Paulo Dybala has been linked with a transfer to Manchester United following some excellent performances for Juventus . In the midst of these rumours, talkSPORT.com cast an eye over the forward’s performance against Tottenham in the Champions League round-of-16.
Spurs completely suffocated Juventus in the opening period, with the ball rarely finding its way to Dybala and his attacking partner Gonzalo Higuain . The pair had hardly any possession, and thus made little impact on the match.
Evidently, Dybala had been urged to stay high up the pitch, as although he is a talented playmaker, he consistently refused to drop into Juve’s midfield to offer an extra man. This meant Spurs found it easy to marshal Dybala in their third, while it also resulted in the Lilywhites dominating the midfield because of their spare man
The game followed the same pattern for the opening 20 minutes of the second period, though Dybala did attempt his first shot at the Tottenham goal; it was a wild first-time attempt that was both high and wide.
However, Stephan Lichtsteiner’s introduction in the 67th minute changed the game - and Dybala was the player to benefit.
Juve swapped from a back-three to a back-four, which meant they pushed an extra man forward out of the defence, thus resulting in a new-found victory in the midfield battle. With possession guaranteed, Dybala was afforded the freedom to drop deeper and link up play between the midfield and final thirds; he started to pop up all over the pitch, and was even seen winning the ball just ahead of Juve’s backline.
The Italians’ opening goal came from Dybala making the most of his new free role.
He picked up possession midway through Spurs’ half, far over on the right side of the pitch. After ambling towards Tottenham’s area, Dybala played a perfectly weighted ball to Lichtsteiner, whose cross was flicked on by Sami Khedira for Higuain to prod home from a yard out.
Just a few minutes later, Dybala turned from playmaker to goalscorer, proving he can lead the line as well as Europe’s best attackers.
Higuain got free of Davinson Sanchez inside the centre circle, and, even while he was facing his own goal midway through the slowest turn seen in elite football , Dybala started making his move.
He was in space in the left channel, but suddenly made a darting run between Kieran Trippier and Jan Vertonghen which caught the Tottenham pair unawares. Played onside by a woefully out of position Ben Davies , Dybala was already a couple of yards clear of Trippier and Vertonghen by the time Higuain’s pass cut through the pair and fell perfectly in Dybala’s path.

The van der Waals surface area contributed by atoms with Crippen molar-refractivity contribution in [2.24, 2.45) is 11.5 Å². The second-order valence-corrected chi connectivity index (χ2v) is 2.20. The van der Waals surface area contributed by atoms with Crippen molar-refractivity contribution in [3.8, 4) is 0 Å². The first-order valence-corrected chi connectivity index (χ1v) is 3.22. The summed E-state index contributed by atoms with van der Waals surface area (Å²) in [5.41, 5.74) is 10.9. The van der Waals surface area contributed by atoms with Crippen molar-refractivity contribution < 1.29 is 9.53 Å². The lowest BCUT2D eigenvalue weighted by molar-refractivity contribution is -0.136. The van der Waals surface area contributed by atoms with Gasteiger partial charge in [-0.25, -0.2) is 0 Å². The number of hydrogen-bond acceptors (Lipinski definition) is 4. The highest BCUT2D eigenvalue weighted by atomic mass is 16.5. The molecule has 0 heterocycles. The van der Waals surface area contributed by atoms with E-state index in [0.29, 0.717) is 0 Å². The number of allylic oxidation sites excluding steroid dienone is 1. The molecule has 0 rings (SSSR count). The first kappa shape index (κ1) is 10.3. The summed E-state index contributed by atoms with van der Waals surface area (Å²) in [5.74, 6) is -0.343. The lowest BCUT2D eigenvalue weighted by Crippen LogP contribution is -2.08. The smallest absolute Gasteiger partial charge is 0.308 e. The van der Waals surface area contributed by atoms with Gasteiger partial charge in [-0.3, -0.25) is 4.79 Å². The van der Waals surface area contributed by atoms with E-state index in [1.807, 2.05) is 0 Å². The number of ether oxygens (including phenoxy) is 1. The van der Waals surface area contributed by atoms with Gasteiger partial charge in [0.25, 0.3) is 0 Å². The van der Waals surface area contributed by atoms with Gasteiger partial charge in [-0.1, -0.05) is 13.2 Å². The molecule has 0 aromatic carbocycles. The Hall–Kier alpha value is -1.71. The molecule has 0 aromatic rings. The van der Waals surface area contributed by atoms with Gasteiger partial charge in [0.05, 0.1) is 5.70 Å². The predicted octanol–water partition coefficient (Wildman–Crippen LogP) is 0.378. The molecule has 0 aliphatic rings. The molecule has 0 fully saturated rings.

He used his pace to further increase the gap between him and Vertonghen - Trippier stopped running far too quickly after Dybala claimed possession - before firing a powerful strike into the top corner of Hugo Lloris’ net.
Dybala sees Lloris' early movement and places his finish in the opposite direction, making it all but impossible for the keeper to reach the shot
The sign of a good goalscorer is the ability to react to a goalkeeper’s movements, and Dybala did just that.
As he edges closer to the area, Lloris starts to run out and he crouches before the shot is taken. This creates a huge target in the upper part of the goal for Dybala to aim at, and he does just that; the ball has flown past Lloris before he manages to raise his hands to the shot, which was directed where Lloris’ body had been just moments previously.
With Juventus in the lead and progressing to the quarter-finals, Dybala took on a more reserved role.
However, it was a tactically reserved role, rather than one forced on him due to Spurs’ dominance, as in the first-half.
He held up the ball and did not look to attack simply for the sake of attacking; this approach to managing the game meant Juve did not stupidly cede possession, thus giving the ball to a Spurs side chasing a vital goal.
In the end, this approach meant Spurs could not score the goal they needed to take the tie to extra-time.
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Dybala’s first-half performance would not have earned him any admirers, but his showing after the break was nigh on perfect.
He was both playmaker and goalscorer, and the 24-year-old showed an experience and match understanding of a far older player.
It may have been Massimiliano Allegri’s tactical change - moving from a back-three to a back-four - that got Dybala into the game, but the Argentine made the most of his new-found influence to guide Juventus to a momentous victory.